A young Israeli living in Berlin, Orit Arfa, asks why the Jewish world hardly ever talks about her Iraqi grandmother's heritage. Why are there no serious attempts to recover Jewish property there, to open Jewish archives in Arab countries or evn to plan a Mideast 'March of the Living'? Read her article in JNS News (with thanks: Claire)
Orit Arfa: 'you would have thought Jewish life never existed in Baghdad'
I remember one night, when I lived for a few months with my Iraqi
grandmother in Givatayim near Tel Aviv, I saw her cry in the corner,
listening to Arabic love songs on the radio. I asked her if she was OK
as tears rolled down her wrinkled, 80-something-year-old face. She said
the songs make her think of Iraq, and the good times she had there.
Since the Nazi-inspired Farhud pogrom drove Iraqi Jewry out, I don’t
think she ever really enjoyed life in Israel as much as she did in
Baghdad, where she married and gave birth to my mother. She suffered a
lot in Israel, with the premature loss of her husband and brother to
health compilations. She didn’t live with as much luxury and even, up
until the persecution of Jews in Iraq, with as much security.
She made the most delicious Iraqi foods, which I long to replicate but which are way more complicated than matzah-ball soup. Safta knew the recipes masterfully by heart for kubba, tibit
and those Iraqi, date-filled Purim hamantaschen. The Jewish world
produces countless kosher cookbooks on Ashkenazi delights, but hardly
any for Iraqi delights.
My mother is extremely proud of her Sephardi heritage, even though
she has since been “Ashkenized.” She prays at an Ashkenazi shul every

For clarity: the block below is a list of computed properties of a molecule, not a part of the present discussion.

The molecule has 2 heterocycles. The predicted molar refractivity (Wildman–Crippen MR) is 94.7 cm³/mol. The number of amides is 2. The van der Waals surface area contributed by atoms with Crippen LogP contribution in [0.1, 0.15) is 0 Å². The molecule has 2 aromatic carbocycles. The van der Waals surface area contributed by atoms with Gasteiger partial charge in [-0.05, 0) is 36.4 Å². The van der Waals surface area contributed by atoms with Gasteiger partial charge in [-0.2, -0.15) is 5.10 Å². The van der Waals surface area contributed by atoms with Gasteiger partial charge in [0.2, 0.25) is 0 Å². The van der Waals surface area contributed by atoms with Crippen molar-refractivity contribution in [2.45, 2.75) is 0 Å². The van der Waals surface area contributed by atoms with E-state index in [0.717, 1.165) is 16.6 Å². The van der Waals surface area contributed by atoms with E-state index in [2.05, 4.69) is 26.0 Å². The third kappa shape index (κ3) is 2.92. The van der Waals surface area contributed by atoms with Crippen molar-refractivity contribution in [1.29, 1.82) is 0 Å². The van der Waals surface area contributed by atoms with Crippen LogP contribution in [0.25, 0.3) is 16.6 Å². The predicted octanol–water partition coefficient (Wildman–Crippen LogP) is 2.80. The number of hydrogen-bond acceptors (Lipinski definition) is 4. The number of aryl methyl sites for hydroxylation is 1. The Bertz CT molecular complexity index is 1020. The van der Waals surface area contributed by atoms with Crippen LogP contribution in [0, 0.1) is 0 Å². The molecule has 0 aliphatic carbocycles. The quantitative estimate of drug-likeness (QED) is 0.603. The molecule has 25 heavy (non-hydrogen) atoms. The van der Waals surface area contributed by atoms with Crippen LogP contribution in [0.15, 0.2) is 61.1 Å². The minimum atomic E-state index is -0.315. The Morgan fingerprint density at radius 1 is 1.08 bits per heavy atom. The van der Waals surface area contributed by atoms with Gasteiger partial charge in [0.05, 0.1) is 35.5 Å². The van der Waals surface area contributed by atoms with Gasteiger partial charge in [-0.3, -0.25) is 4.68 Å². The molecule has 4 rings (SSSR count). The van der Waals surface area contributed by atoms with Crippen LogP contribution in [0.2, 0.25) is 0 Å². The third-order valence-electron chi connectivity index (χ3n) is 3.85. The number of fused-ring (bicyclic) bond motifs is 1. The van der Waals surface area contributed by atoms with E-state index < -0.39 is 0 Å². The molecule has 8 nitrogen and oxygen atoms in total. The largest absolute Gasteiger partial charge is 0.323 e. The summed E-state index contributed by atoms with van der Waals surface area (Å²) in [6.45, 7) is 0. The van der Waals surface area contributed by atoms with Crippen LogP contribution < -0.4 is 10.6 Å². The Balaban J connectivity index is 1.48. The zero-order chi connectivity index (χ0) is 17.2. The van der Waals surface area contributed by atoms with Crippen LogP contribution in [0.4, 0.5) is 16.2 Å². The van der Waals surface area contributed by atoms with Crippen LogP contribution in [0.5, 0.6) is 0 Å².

Shabbat, but she still takes her Sephardi machzor, prayerbook,
with her on the High Holidays, feeling great nostalgia for the Iraqi
cantors that make her almost as emotional as my grandmother was that
night she cried.
But the Jewish world also hardly ever talks about Iraq and Jewish
life in Arab lands. Every other day you’ll see a headline about Germany
or Poland, and something Holocaust-related, but one would think, from
the dearth of coverage, that Jewish life never existed in Baghdad, when
it was Baghdad—Babylon—that was the cradle of Jewish intellectual
civilization, the first Diaspora where Jews thrived and developed their
great legal, literary and religious traditions.
Aside from the work of a few underfunded organizations, we don’t hear
of any serious attempts to recover Jewish property there, to open
Jewish archives in Arab countries and to create Jewish “heritage” tours
in those lands. I realize that it’s physically unsafe, but why not
prepare for an eventual Mideast “March of the Living”?
Baghdad is a part of my soul from which I’ve been largely cut off.
Jewish life in Middle Eastern lands has become a side note to Jewish
history. Perhaps, when Israel was founded, Jewish life in former Babylon
no longer wanted to be glorified. After all, Babylon is the
archetypical symbol of the Diaspora, and here Jews are returning from
the seat of the first exile! Why cry by the rivers of Babylon now?
But we should. While Germany owed the Jewish people the most after
World War II (so the focus on German restitution is understandable),
these days the Jewish people are in conflict with Arab lands, not
Europe. While Palestinians lay exaggerated and often illegitimate claims
for their own land, Jewish property in Arabs lands has never even been
put on the table.
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